Light is more than just the big mechanism behind photosynthesis. Parts of the light spectrum, or simply more or less light, influence the development of plants: germination, flowering, cell division and cell elongation. Light induction also affects the formation of compounds that are useful to humans. It’s a new area with much to discover.
According to researcher Tom Dueck, of Wageningen UR Greenhouse Horticulture, the Netherlands, a plant ‘sees’ its environment via light. It’s not just the fact that light is present but the amount, direction, length (day length) and colour of the light spectrum that play an important role. Plants use light with a wavelength between 400 and 700 nm for photosynthesis. Growers can use UV, blue, red and far-red light to steer the plant. In particular, the ratio of red to far-red determines a number of physiological processes.
Red and far red
Plants absorb light of certain wavelengths via pigments, also known as photoreceptors. There are different types. UVR8 photoreceptors respond to UV-light and are involved in the stress response. Phototropins are involved in the way plants grow towards the light. Cryptochromes ‘notice’ the difference in day length. Phytochromes are sensitive to the ratio between red (circa 660 nm) and far-red (730 nm) light. They cause changes in the hormonal balance and stimulate the production of some compounds.
The researcher focuses mostly on the phytochromes. How these work exactly is complicated. According to Dueck the ratio of red to far red light affects the three dimensional shape and function of the pigments. This ratio is also called the ‘phytochrome stationary state’ (PSS). At a higher PSS there is more red light in the ratio than at a lower PSS. A higher PSS leads to, for example, cell elongation and it influences the flowering processes. A low PSS affects germination and sensitivity to day length.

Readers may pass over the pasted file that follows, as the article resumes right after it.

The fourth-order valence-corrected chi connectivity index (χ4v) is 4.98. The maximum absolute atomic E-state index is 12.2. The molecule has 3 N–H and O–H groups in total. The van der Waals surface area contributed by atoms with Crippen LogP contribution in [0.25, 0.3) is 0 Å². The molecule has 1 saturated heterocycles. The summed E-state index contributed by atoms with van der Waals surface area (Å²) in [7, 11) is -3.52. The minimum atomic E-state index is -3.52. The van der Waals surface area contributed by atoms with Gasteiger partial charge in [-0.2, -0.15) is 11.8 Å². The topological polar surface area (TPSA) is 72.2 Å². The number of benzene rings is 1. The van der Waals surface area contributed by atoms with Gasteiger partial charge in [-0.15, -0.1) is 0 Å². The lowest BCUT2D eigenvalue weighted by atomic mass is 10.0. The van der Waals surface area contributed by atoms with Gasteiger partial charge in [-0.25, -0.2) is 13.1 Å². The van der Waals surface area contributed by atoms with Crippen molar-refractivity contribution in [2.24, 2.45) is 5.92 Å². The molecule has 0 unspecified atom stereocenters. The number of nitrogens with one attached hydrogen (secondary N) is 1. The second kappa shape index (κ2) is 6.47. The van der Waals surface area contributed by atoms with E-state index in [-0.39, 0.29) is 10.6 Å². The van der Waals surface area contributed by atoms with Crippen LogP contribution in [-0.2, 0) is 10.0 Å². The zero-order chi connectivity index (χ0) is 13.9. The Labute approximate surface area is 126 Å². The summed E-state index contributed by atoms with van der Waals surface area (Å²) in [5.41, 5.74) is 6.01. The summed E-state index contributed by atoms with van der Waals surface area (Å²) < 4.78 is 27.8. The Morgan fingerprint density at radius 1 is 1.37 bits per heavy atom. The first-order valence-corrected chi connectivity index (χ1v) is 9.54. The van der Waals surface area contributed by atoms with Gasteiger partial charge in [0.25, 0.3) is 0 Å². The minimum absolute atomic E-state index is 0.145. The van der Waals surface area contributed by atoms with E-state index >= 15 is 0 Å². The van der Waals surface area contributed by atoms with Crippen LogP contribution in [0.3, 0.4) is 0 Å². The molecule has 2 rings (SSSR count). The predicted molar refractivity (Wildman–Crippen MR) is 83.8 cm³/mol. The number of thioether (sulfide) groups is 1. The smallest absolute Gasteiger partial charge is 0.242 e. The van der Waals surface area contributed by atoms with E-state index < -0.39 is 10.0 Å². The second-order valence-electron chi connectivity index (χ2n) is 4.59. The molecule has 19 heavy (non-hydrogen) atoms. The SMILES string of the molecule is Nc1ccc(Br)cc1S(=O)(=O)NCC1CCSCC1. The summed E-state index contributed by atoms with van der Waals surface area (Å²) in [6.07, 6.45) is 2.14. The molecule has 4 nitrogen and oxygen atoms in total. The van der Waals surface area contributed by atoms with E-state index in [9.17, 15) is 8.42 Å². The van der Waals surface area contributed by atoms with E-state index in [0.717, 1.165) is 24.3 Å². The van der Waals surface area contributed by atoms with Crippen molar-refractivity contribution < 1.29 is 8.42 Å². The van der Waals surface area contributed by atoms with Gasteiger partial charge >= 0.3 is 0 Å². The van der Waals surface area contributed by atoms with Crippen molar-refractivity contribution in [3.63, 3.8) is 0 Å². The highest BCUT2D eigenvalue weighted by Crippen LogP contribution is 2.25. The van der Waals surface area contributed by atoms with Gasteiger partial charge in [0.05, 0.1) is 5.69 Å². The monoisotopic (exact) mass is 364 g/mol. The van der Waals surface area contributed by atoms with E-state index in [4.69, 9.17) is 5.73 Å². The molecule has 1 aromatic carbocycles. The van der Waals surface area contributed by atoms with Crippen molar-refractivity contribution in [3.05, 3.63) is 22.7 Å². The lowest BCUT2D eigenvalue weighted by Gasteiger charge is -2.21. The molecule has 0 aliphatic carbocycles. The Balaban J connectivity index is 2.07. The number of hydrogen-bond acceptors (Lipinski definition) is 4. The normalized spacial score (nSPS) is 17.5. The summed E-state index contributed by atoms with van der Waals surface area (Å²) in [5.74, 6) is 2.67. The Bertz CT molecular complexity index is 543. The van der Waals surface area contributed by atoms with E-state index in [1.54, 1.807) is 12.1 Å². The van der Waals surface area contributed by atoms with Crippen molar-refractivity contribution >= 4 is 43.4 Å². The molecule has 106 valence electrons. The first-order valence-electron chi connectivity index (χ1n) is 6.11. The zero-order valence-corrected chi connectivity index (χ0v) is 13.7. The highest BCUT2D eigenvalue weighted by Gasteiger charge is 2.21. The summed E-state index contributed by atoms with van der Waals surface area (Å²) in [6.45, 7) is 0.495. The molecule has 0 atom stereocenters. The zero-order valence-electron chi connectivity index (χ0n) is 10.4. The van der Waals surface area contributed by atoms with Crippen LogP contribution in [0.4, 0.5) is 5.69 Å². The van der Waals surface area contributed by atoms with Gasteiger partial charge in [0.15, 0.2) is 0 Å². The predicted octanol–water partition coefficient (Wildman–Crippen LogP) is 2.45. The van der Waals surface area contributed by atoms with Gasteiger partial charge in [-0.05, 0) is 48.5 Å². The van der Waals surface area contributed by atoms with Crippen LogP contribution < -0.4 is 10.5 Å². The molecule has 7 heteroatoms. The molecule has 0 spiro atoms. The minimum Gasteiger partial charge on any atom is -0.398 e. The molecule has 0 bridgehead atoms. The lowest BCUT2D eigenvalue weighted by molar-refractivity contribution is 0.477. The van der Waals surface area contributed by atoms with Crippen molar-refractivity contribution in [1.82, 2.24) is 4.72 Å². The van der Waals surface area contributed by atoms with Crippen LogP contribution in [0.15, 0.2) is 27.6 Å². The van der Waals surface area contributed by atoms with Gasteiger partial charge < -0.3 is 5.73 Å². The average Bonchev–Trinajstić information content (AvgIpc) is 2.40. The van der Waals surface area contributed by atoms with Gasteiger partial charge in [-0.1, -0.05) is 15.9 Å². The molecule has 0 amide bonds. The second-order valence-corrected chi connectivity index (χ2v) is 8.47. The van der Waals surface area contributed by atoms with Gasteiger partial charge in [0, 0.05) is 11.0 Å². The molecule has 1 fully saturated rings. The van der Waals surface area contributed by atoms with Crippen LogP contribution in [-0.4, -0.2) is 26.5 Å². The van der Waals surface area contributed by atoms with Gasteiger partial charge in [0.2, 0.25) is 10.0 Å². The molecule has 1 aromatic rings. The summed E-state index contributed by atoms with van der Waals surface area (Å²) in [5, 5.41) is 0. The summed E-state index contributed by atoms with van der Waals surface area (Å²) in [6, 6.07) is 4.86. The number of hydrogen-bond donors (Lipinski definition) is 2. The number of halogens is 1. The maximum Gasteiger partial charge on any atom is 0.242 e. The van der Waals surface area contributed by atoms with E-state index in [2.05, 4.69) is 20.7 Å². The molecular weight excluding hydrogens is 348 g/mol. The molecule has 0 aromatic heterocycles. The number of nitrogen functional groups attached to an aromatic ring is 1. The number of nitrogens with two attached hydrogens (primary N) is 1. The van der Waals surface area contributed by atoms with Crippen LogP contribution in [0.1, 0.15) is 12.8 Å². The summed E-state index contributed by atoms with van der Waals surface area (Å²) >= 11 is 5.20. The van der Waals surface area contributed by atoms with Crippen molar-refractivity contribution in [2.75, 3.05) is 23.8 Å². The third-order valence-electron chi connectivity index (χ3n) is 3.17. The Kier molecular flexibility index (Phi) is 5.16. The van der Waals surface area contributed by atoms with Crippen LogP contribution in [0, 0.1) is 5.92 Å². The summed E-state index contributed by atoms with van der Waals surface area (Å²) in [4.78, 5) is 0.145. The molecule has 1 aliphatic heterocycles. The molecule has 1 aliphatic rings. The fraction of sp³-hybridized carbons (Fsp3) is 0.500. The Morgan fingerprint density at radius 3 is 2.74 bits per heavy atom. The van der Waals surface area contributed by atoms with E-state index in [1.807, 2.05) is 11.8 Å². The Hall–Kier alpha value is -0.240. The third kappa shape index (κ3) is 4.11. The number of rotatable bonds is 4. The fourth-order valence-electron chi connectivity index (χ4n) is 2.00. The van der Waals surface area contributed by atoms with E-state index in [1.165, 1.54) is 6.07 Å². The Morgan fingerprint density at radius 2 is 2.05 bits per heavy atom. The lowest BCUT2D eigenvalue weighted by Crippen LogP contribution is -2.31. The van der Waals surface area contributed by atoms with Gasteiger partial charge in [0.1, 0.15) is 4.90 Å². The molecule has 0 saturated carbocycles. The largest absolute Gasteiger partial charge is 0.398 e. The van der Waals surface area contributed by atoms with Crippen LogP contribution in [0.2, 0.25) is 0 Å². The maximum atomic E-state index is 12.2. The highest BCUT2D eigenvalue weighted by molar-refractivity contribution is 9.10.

The ratio red:far-red is very subtle. In the summer, sunlight with 0.7 has a low PSS (red:far-red ratio). The PSS of red LEDs, without sunlight, is 0.87. This is high, but the difference in ratio is just 0.17.
Flower bud induction of phalaenopsis
Dueck gives a few examples of steering plant processes. Normally phalaenopsis plants have to remain cool at 19ºC for six to nine weeks. The cooling breaks bud dormancy, stimulates growth of the stems and causes flower bud induction. According to Dueck a whole mechanism of plant hormones are behind this and are active during the various stages of development.
The cooling period activates phytochrome B. This phytochrome stimulates the production of cytokinin, inhibits auxin production and stimulates the formation of gibberellin. Cytokinin breaks the bud dormancy and stimulates bud development and branching. Auxin works against apical dominance and ensures that several stems develop at the same time. Gibberellin stimulates flower bud development.
The question is does lighting also work in this way on phalaenopsis. It appears likely, but if the light spectrum influences the hormone balance in the same way as cooling is not clear. During the research Dueck considered if flower bud production is also possible during this period by giving the plants on two occasions four weeks of light of a high PSS via artificial lighting with SON-T lamps that contain a relatively high amount of red. The aim is to activate the phytochrome B.